9 Iron Golf Club

9 Iron Golf Club

Published By Lawrence Smelser Last Updated on July 5, 2021 by Editorial Staff

Many people tend to think about long drives, spinning wedge shots and long putts when they think about making birdies and scoring on the course.

The 9 iron golf club is equally as important for scoring in many situations. It can be used in many different ways on the course.

This article will explain when and how to use your 9 iron whether it be from the fairway, rough or chipping greenside.

What Is A 9 Iron Golf Club?

A 9 iron is one of the shorter irons in the golf bag. The club is very forgiving to hit compared to longer irons such as the 5 iron or 4 iron.

The shaft of the club is shorter than the other irons and it launches the ball with high trajectory. The club can be used to knock the ball close to the pin due to its high spin.

What Is A 9 Iron Used For?

A 9 iron can be used for a variety of shots. The most common is from the fairway or rough.

Since the ball flight is so high, which makes the spin increase, the ball will typically land soft and stop on a dime without rolling out.

This is certainly the case when you take a full swing with it. In turn, it helps beginner golfers master the club faster and aids them in making pars and birdies.

You can also use the 9 iron from the rough since it is easier to hit than other clubs. Getting over trees and clearing high objects is another ideal use for this club.

Another situation is hitting out of fairway bunkers that are tall or over high mounds into elevated greens.

If you’re facing a long shot out of a tall bunker, a long iron will probably have trouble getting over the tall lip and the ball could roll right back to you. Using a 9 iron can carry the lip and give you a more desirable result.

When Should I Chip My 9 Iron?

Chipping around the greens is also a great situation to use the 9 iron. A golfer can employ a bump and run type of chip if they have a lot of green to work with and want to run the ball up to the hole.

It is easier to skull (mishit) a chip shot with a thin, blade-like wedge with more loft then it is a 9 iron.

Another type of shot you can employ with a 9 iron is a three-quarter pitch shot from around 80-110 yards. If you have trouble making the right contact with your wedges or have the dreaded shanks, it will be much easier to use a 9 iron.

What Degree Of Loft Is A 9 Iron?

Most 9 iron lofts will be 41-46 degrees but there are some that will be as low as 40 and as high as 47 degrees depending on the brand.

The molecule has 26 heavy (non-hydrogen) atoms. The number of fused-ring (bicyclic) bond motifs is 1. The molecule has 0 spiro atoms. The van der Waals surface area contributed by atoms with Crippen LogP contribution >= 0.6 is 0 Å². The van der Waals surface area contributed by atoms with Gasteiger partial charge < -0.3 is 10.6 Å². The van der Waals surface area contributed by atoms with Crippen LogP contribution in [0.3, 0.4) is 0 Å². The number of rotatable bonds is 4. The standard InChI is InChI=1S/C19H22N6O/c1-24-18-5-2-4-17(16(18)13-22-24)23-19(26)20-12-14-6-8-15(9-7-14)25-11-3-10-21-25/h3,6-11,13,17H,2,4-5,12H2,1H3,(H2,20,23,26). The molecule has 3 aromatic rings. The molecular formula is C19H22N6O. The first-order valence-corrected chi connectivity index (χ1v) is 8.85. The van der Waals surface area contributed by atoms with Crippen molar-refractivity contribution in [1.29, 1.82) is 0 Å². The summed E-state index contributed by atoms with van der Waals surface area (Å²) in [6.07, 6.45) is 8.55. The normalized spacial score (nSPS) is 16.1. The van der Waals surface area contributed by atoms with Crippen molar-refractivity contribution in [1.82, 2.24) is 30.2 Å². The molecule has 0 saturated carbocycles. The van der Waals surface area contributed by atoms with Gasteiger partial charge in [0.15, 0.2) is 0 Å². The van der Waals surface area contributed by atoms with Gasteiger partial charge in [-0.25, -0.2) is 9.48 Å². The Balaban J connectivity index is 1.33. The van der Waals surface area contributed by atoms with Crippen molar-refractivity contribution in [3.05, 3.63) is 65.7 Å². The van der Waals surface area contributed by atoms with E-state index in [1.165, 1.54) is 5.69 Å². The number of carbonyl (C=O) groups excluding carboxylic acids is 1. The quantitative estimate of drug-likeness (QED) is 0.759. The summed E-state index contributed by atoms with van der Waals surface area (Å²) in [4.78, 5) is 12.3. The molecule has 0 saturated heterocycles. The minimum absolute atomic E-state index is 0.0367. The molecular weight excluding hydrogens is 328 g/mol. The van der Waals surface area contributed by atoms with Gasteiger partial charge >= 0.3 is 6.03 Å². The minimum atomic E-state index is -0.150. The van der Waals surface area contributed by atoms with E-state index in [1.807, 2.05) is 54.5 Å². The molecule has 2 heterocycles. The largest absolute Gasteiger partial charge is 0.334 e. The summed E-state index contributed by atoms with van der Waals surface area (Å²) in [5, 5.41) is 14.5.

What Is The Lie Angle For A 9 Iron Golf Club?

The typical lie angle for a 9 iron is 64 degrees. A lower lie angle on a nine such as 62 degrees is flatter. A more upright lie angle will be a 66-degree lie angle for a nine.

Getting the right 9 iron angle is crucial for golfers with different types of swings. Having the wrong lie angle can promote a golfer to push or pull the ball more often.

Tom Wishon, a manufacturer and club designer, explained why the lie angle is so important.

“The lie angle is considered to be perfect for the golfer when the sole arrives at impact perfectly parallel to the ground.”

He added that it can negatively influence a golfer’s swing.

How Long Is A 9 Iron Shaft?

For men, the regular length for a steel-shafted 9 iron is 35.5 to 36 inches.

For a female it is 34.5 to 35 inches depending on the clubmaker. Graphite shafts will be about half an inch longer for both male and female irons.

How Far Should You Hit A 9 Iron?

For men, the average 9 iron distance is between 130-140 yards. A more experienced golfer who makes better contact and is longer, will usually hit it 135 yards and further. A tour pro will hit it closer to 150-160 yards on average.

For women, the average will be around 90-100 yards. Shorter hitters will hit it near 80 yards, while longer hitters will achieve closer to 110.

Elevation plays a role for the length in how far a 9 iron goes. If you’re hitting into a downhill green, it will travel further. If you’re hitting into an uphill green, it will be shorter in length.

Is A 9 Iron The Same As A Pitching Wedge?

Many people wonder the differences between a pitching wedge vs. 9 iron since both clubs go similar distances and one follows the other in the order of loft.